The US Centers for Disease Control and Prevention today reported that the number of children with autism spectrum disorders (ASD) has risen to an estimated 1 in 88 (1.1%), up from 1 in 110 (0.9%) according to agency estimates from two years previous. The prevalence figure is the highest since the CDC began its biennial nationwide survey of children ten years ago.
The survey released today assessed rates of autism in eight-year-olds at sites in fourteen states in 2008. The new US rate is on par with the 1% rate reported in the UK, and is significantly lower than the 2.6% prevalence observed in South Korea, according to reports from last September.
“Some of the increase is due to an increase in diagnosis, although how much is due to this is unknown,” Coleen Boyle, director of the CDC’s National Center on Birth Defects and Developmental Disabilities, said in a press telebriefing today. In the last decade, doctors, parents and teachers have gotten better at recognizing symptoms of ASD. But “a large portion of the increase, some 50%, remains unexplained,” said Mark Roithmayr, president of Autism Speaks, a New York-based advocacy group. “We need more research into potential environmental causes.”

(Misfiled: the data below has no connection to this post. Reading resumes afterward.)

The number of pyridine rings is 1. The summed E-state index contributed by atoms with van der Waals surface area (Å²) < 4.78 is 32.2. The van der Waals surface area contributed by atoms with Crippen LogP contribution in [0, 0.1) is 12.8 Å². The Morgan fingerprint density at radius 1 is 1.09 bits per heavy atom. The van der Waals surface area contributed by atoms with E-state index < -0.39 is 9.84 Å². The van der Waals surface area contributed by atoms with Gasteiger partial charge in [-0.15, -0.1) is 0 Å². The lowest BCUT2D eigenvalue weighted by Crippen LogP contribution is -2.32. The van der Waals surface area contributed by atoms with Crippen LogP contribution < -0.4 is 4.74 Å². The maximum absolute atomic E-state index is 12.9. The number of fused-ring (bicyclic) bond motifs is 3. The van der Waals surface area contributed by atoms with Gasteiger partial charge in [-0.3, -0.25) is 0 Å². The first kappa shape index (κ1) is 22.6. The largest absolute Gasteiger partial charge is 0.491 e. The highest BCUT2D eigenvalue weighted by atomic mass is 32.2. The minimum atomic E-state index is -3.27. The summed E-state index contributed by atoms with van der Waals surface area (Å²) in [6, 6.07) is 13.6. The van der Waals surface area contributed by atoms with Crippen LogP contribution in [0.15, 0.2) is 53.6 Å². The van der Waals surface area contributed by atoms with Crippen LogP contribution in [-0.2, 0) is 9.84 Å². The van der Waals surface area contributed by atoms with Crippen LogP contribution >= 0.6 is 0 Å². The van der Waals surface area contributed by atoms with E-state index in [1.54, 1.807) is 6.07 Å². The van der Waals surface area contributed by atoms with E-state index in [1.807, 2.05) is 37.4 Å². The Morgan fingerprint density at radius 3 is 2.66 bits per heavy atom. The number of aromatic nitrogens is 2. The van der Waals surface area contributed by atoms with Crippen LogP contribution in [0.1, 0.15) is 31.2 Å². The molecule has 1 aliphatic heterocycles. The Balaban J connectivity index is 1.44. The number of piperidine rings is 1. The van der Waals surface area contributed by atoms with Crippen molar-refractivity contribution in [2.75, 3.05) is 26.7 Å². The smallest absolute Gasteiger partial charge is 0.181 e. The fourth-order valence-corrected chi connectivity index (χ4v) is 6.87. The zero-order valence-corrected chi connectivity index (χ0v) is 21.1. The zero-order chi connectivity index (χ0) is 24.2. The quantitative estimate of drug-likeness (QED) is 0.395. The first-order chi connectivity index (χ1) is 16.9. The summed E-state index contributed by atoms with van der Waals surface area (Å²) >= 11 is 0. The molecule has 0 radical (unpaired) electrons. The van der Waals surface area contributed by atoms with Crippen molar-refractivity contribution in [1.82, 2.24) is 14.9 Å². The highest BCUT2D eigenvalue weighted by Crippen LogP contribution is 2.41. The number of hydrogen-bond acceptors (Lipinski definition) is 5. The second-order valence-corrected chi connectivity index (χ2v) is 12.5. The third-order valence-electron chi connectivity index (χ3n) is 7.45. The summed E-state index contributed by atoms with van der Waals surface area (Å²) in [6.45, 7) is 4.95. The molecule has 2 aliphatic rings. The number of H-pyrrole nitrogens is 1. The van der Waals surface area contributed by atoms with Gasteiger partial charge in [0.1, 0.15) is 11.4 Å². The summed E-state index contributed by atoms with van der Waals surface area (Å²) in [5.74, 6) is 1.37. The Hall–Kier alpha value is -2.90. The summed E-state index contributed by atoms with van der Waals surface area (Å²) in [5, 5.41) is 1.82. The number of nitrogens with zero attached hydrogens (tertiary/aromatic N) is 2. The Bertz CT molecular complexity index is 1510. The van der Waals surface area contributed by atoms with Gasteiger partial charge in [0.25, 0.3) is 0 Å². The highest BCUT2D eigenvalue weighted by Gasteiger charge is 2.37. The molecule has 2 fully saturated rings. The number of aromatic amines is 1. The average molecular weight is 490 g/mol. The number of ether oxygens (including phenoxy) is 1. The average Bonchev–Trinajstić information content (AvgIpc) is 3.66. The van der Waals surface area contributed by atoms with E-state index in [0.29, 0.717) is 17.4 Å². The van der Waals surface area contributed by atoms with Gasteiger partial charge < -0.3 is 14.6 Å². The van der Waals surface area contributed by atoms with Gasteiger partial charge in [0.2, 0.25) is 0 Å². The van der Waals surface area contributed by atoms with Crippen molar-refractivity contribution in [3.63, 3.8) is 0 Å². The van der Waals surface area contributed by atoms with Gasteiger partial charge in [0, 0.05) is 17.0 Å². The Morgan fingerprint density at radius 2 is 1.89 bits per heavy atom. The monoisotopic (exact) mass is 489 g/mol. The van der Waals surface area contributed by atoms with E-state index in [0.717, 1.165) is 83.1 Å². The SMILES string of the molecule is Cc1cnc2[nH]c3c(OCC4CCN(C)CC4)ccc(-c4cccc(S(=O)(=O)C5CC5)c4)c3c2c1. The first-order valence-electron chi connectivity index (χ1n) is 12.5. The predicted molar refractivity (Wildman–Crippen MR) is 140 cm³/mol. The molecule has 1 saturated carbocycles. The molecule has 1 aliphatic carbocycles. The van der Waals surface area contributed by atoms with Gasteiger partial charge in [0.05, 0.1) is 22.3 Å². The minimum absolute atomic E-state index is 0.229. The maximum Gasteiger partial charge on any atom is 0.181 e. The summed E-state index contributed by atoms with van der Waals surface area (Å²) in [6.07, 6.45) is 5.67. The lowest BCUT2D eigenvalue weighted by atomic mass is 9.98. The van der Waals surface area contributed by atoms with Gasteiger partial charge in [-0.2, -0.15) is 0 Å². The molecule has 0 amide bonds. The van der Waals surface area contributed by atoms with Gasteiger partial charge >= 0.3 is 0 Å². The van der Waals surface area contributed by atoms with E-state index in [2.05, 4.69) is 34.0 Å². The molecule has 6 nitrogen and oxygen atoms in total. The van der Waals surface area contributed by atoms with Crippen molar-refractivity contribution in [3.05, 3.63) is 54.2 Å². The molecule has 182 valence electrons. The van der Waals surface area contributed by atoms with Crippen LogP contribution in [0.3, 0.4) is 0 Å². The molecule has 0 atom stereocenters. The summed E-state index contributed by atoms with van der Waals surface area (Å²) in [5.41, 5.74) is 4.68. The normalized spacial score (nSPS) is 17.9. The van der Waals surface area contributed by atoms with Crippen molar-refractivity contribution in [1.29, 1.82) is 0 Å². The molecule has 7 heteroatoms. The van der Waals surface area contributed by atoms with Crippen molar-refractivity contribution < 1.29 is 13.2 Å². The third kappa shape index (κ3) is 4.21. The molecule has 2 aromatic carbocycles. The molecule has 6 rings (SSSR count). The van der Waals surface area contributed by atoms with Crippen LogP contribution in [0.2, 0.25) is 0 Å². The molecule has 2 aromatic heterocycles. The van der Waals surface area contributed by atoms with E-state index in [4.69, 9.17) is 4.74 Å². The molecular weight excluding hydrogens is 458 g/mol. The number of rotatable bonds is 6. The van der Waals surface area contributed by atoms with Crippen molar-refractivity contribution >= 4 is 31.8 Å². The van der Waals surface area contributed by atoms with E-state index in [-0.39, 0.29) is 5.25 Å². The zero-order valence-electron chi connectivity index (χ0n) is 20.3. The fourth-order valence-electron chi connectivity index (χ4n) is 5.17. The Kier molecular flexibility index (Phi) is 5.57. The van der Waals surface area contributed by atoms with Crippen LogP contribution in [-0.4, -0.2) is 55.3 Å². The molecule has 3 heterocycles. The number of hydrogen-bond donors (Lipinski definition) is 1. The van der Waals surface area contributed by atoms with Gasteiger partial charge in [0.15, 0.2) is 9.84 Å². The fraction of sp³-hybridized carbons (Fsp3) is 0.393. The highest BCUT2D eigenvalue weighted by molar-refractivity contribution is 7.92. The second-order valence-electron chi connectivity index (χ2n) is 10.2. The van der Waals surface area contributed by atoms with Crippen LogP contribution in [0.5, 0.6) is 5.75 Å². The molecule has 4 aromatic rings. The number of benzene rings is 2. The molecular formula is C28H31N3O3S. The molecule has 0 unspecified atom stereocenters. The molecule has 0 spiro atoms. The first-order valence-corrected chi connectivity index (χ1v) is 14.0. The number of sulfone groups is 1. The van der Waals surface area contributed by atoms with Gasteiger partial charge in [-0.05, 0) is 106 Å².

Roithmayr is not alone in his concern that environmental factors may be partly to blame for the rise in autism. As Nature reported in November, the steady increase in ASD prevalence has led epidemiologists at the CDC and elsewhere to launch multiple studies in the past five years that have gathered environmental, developmental and genetic information from large numbers of children in the hopes of pinpointing the driving factors behind the disease. Yet, despite a slew of genetic markers have been correlated to high rates of autism, their actual importance and how and why those genes are expressed remains a mystery. The harrowing history of false alarms, such as the discredited link between vaccines and autism, raises the bar for such studies.
Regardless of the cause, all the experts at today’s press conference agreed that earlier detection of ASD is critical. Today’s report shows that the average age of diagnosis continues to hover near four years old, nearly unchanged from recent years, meaning that although detection is getting better overall, services are not getting to children any earlier. And, as the University of Rochester’s Susan Hyman, chairperson of the autism subcommittee of the American Academy of Pediatrics, pointed out, “To meet the need presented by increasing ASD diagnoses, federal autism resources will need to expand.”
Photo courtesy of the US Centers for Disease Control and Prevention